Abstract Title: [Efficacy observation of dysphagia after acute stroke treated with acupuncture and functional electric stimulation]. Abstract Source: Zhongguo Zhen Jiu. 2014 Aug ;34(8):737-40. PMID: 25335244 Abstract Author(s): Ling Chang, Peng-Lan He, Zhen-Zhong Zhou, Yan-Hua Li Article Affiliation: Ling Chang Abstract: OBJECTIVE: To observe the impacts on the recovery of swallowing function in patients of dysphagia after acute stroke treated with acupuncture and functional electric stimulation. METHODS: Seventy-four patients were randomized into an acupuncture plus electric stimulation group (38 cases) and an electric stimulation group (36 cases). The functional electric stimulator was used in the two groups. The electric pads were placed on the hyoid bone, the upper part of thyroid cartilage, the masseter muscle and the mandibular joint. The treatment lasted for 30 mm each time. In the acupuncture plus electric stimulation group, acupuncture was supplemented at motor area of Jiao's scalp acupuncture, lower 2/5 of sensory area, Baihui (CV 20), Lianquan (CV 23), Jinjin (EX-HN 12) and Yuye (EX-HN 13), 30 mm each time. The treatment was given once a day, 6 treatments for one session and there was 1 day at interval between the sessions, 4 sessions were required totally in the two groups. The dysphagia scale was adopted for efficacy evaluation before treatment and after 4 sessions of treatment in the two groups. The removal rate of nasal feeding tube was observed after treatment. RESULTS: The dysphagia score was increased apparently after treatment compared with that before treatment in the two groups (both P<0.05). After treatment, in the acupuncture plus electric stimulation group, the dysphagia score was increased much more apparently than that in the electric stimulation group (8.01 +/- 1.25 vs 6.73 +/- 1.36, P<0.05). The remarkably effective rate was 84.2% (32/38) in the acupuncture plus electric stimulation group, better than 58.3% (21/36) in the electric stimulation group (P<0.05). The removal rate of nasal feeding tube was 89.5% (34/38) in the acupuncture plus electric stimulation group, which was higher than 50. 0% (18/36) in the electric stimulation group (P<0.05). CONCLUSION: Acupuncture combined with electric stimulation achieves the much better efficacy on dysphagia after acute stroke and promotes the early removal of nasal feeding tube. The efficacy is better than that of the simple electric stimulation therapy. Article Published Date : Jul 31, 2014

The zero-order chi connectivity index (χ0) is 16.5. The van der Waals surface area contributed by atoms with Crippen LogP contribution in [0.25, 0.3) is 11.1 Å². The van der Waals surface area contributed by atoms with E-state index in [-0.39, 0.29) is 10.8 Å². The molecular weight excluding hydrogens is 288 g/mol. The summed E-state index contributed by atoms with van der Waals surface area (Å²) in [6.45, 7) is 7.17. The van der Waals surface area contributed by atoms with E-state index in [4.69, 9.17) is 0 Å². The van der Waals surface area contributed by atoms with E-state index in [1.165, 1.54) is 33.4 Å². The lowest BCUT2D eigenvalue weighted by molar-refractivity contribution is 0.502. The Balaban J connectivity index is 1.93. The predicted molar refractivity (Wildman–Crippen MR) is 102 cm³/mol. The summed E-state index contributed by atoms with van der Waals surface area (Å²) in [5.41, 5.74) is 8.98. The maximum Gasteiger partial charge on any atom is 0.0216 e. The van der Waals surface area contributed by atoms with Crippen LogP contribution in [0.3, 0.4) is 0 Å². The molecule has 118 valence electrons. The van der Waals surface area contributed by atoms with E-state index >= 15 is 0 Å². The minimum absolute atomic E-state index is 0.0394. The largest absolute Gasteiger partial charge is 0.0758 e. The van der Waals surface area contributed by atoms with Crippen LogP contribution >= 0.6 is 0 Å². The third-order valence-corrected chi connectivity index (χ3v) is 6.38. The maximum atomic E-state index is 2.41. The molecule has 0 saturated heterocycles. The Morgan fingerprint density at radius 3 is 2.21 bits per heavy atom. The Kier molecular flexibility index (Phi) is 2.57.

Transcranial magneto- and electrostimulation in patients with obesity and erectile dysfunction